Recently, the Commission voted to adopt amendments to the outdated bicycle regulations (16 CFR 1512) issued decades ago. These technical amendments were needed to facilitate the testing and certification requirements of the CPSIA as they apply to bikes. Among other things, these amendments read out of portions of the regulations certain bikes used by professional racers and recumbent bikes that are becoming more popular among some riders.
This vote is of note because it again presents the issue of what regulations are “children’s product safety rules” and, therefore, require third party testing for the products regulated under them. The Commission had the opportunity to give some clarity to this issue but, unfortunately, chose to forgo the opportunity and kicked the can down the road.
The bicycle regulations were issued under the authority of the Federal Hazardous Substances Act (FHSA) in the mid-1970’s. The FHSA is used to regulate mechanical and other hazards to children. Because, back in the 1970’s, it was difficult to define the difference between children’s and adult bikes, all bikes were regulated under the FHSA as children’s products. With the passage of the CPSIA, which requires certifications of compliance for regulated products and third party testing for children’s products – that is products primarily for children 12 and under – the regulatory regime for bikes becomes more complicated. Why? Because CPSIA makes a distinction between children’s products and adult products but the bike regulation does not.
Since bikes are being regulated as children’s products under the FHSA, one could conclude that all bikes need to be tested by a third party lab. But, of course, that is a silly result since we know that not all bikes are for children. Given the CPSIA’s definition of “children’s product” it should be easier to distinguish between a child’s bike and an adult’s bike (and, indeed, we have done that for purposes of lead testing). Should “adult” bikes, however they are defined, be subject only to the certification requirement or perhaps these “adult” bikes are not subject to the current bike regulations at all, since they are not children’s products. What was once a simple regulation has now become a convoluted quagmire, thanks to the arbitrariness of the CPSIA, with its absolute third party testing requirement.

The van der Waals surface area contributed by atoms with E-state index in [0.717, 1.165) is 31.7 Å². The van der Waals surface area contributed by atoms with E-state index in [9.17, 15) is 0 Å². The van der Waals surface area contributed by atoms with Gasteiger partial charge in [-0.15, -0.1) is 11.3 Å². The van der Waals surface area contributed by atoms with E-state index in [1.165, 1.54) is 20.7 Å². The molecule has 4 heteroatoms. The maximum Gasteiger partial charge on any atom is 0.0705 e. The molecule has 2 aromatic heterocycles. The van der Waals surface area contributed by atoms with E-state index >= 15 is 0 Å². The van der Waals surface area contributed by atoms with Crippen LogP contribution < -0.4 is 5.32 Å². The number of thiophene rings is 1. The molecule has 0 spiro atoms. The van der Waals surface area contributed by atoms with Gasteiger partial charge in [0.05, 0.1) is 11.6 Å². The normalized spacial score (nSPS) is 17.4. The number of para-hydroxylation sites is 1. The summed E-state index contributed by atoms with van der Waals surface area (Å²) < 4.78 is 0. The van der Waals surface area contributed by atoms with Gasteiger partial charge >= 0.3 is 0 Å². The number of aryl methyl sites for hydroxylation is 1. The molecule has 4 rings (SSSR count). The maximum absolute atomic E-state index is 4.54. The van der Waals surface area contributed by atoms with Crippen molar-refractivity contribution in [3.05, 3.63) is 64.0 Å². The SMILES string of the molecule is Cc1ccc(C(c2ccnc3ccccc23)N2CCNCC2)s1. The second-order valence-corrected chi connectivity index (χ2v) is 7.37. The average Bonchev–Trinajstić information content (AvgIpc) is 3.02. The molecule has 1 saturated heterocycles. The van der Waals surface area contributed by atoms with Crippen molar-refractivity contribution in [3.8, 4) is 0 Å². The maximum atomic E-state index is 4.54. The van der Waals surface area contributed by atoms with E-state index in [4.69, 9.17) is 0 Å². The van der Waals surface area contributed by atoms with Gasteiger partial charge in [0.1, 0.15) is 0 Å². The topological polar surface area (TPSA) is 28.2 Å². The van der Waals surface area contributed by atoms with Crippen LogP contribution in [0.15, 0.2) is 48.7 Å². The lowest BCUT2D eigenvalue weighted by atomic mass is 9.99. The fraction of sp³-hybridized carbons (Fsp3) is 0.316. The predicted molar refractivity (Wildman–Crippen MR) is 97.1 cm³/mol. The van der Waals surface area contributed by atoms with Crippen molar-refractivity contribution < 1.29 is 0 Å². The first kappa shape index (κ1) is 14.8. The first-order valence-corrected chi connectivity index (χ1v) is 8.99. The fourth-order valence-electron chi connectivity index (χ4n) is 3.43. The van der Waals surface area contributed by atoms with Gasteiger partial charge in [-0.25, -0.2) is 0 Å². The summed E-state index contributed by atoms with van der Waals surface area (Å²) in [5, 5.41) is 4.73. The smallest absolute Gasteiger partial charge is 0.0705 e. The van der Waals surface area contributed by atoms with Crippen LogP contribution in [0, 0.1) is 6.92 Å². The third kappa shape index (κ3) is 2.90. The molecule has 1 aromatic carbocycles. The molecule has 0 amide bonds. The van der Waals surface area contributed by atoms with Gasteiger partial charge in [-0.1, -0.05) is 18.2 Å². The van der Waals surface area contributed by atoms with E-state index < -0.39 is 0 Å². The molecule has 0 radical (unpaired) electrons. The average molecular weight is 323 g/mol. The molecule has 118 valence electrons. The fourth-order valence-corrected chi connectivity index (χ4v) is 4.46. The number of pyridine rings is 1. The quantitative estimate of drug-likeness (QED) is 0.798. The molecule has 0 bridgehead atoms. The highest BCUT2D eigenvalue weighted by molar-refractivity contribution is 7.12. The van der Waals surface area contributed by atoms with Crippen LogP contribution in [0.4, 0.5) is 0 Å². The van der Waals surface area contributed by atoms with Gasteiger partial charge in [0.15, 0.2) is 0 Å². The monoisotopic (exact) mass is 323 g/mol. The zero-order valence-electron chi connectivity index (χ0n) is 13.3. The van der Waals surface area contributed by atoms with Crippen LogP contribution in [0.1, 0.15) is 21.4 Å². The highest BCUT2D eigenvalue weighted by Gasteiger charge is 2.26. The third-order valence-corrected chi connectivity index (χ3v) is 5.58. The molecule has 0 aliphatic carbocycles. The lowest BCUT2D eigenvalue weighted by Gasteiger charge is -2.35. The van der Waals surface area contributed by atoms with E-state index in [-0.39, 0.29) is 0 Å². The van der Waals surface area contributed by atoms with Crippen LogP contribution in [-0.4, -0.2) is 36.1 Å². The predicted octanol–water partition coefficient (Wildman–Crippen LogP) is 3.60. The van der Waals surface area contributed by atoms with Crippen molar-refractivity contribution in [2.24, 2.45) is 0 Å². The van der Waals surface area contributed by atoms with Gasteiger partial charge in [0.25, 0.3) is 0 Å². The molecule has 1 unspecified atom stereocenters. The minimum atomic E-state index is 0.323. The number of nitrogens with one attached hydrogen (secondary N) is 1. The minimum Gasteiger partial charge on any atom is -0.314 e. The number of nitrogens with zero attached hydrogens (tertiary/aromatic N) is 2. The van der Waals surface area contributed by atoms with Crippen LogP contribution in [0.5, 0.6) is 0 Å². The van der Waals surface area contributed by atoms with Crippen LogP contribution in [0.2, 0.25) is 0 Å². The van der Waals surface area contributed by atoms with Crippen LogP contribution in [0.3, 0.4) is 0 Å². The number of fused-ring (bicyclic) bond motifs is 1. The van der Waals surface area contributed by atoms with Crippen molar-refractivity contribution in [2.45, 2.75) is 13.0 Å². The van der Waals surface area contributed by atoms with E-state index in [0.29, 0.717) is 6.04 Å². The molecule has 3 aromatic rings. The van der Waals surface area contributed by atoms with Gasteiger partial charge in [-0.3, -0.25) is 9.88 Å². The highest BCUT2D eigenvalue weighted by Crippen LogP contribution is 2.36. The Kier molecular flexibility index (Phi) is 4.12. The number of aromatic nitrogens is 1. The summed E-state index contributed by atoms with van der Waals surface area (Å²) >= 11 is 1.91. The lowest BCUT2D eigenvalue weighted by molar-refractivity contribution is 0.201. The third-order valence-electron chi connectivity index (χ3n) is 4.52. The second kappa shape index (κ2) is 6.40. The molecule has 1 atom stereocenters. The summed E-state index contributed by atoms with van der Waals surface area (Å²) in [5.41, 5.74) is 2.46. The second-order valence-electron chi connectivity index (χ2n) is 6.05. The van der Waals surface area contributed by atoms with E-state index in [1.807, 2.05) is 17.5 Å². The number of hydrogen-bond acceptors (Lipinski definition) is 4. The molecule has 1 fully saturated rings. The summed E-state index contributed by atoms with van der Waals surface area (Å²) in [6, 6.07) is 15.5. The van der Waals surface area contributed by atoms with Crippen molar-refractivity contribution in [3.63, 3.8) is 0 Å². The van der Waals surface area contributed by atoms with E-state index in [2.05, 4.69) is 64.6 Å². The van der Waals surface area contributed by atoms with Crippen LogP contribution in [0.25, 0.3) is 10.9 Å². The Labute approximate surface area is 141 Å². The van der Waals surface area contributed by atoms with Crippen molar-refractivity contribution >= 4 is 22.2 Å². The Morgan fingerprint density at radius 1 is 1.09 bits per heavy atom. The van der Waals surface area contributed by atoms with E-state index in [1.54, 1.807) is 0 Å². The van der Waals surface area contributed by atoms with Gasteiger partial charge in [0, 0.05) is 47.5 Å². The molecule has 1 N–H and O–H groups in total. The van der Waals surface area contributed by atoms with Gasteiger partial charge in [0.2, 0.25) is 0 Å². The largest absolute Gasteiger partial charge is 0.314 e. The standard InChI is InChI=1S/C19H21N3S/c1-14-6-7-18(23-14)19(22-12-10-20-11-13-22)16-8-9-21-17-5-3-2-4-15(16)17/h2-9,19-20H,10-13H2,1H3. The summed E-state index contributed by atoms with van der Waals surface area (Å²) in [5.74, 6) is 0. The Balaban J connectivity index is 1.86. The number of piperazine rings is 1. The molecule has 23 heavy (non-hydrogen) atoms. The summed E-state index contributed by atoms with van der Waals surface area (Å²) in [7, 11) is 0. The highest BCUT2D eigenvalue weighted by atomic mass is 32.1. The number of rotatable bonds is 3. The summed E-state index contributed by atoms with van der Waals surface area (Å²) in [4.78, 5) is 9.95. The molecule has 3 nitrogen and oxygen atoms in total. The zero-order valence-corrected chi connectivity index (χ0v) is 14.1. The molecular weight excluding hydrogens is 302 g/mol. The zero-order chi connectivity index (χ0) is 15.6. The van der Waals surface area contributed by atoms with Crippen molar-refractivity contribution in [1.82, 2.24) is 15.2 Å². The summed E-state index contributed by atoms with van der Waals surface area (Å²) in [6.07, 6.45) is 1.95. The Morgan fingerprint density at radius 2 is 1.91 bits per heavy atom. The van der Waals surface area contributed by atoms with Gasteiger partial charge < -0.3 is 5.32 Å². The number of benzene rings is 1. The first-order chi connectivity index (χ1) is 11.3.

Our excellent staff understands that these and other issues are presented by the intersection between the FHSA and the CPSIA. They took a first step by proposing technical amendments to the bike regulation exempting from parts of the standard bikes used in velodromes and recumbent bikes. I proposed language for the preamble of the regulation acknowledging the issue of defining what is an adult bike and a children’s bike. I am both sorry and perplexed by my majority colleagues’ refusal to include this simple language acknowledging that we have a problem that needs to be fixed.
On a related issue, while the testing requirement for bike reflectors is now in place, there are no labs accredited to perform the test. Therefore, I am pleased that the majority did agree with my request that we reinstate a stay of enforcement on third party testing for bike reflectors. (Such a stay expired in November 2010.) Without this reinstatement of the stay, we are left with an awkward and messy regulatory situation. Though the reflector testing problem is temporarily addressed, what is an adult bike and when, if ever, an adult bike is required to be tested and by whom, remains unclear.